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A bilingual, bicultural interpreter and researcher navigates blurry boundaries and intersectionality

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A researcher reflects using a close reading of interview transcripts and description to share what happened while participating in multiple roles in a larger ethnographic study of the acculturation process of deaf students in kindergarten classrooms in three countries. The

A researcher reflects using a close reading of interview transcripts and description to share what happened while participating in multiple roles in a larger ethnographic study of the acculturation process of deaf students in kindergarten classrooms in three countries. The course of this paper will focus on three instances that took place in Japan and America. The analysis of these examples will bring to light the concept of taking on multiple roles, including graduate research assistant, interpreter, cultural mediator, and sociolinguistic consultant within a research project serving to uncover challenging personal and professional dilemmas and crossing boundaries; the dual roles, interpreter and researcher being the primary focus. This analysis results in a brief look at a thought provoking, yet evolving task of the researcher/interpreter. Maintaining multiple roles in the study the researcher is able to potentially identify and contribute "hidden" knowledge that may have been overlooked by other members of the research team. Balancing these different roles become key implications when interpreting practice, ethical boundaries, and participant research at times the lines of separation are blurred.

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2011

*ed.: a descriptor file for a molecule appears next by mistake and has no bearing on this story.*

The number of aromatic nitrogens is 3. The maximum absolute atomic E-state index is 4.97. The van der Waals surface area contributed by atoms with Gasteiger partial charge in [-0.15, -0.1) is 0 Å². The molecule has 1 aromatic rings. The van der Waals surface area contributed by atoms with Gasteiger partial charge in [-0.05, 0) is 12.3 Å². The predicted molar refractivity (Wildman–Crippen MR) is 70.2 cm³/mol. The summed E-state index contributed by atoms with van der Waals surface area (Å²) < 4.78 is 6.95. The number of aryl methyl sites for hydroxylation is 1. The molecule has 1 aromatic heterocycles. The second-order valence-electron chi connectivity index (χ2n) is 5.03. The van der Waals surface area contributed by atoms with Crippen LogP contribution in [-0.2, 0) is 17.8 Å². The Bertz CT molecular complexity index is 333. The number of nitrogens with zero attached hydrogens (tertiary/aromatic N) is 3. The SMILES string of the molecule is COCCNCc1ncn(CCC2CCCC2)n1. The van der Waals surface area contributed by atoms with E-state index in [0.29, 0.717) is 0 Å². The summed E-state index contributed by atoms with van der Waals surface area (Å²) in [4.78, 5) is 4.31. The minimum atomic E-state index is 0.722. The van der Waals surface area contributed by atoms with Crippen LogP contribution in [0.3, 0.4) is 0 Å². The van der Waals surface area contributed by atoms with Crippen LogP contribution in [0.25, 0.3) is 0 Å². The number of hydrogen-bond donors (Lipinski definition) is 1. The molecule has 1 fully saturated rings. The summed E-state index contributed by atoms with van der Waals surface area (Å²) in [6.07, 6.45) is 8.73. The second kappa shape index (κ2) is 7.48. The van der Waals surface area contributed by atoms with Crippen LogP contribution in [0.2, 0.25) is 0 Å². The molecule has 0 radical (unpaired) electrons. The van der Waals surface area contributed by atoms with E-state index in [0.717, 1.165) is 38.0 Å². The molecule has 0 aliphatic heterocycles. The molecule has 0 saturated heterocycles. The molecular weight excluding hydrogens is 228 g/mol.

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Understanding Linguistic Variation in American Sign Language

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Take a moment to reflect on your day to day life. Think about the conversation you have with your barista at Starbucks, the polite hellos and you’re welcomes you pass out to strangers on the street, or the sound of

Take a moment to reflect on your day to day life. Think about the conversation you have with your barista at Starbucks, the polite hellos and you’re welcomes you pass out to strangers on the street, or the sound of your best friend’s latest story. Society could not exist without language. Every person utilizes language within their own spaces and communities to establish their identities and relationships with the world around them. The Linguistic Society of America classifies sociolinguistics as the investigation of how “language use symbolically represents fundamental dimensions of social behavior and human interaction.” Broadly, sociolinguistics looks at language’s relationship to and function within society.

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2020-05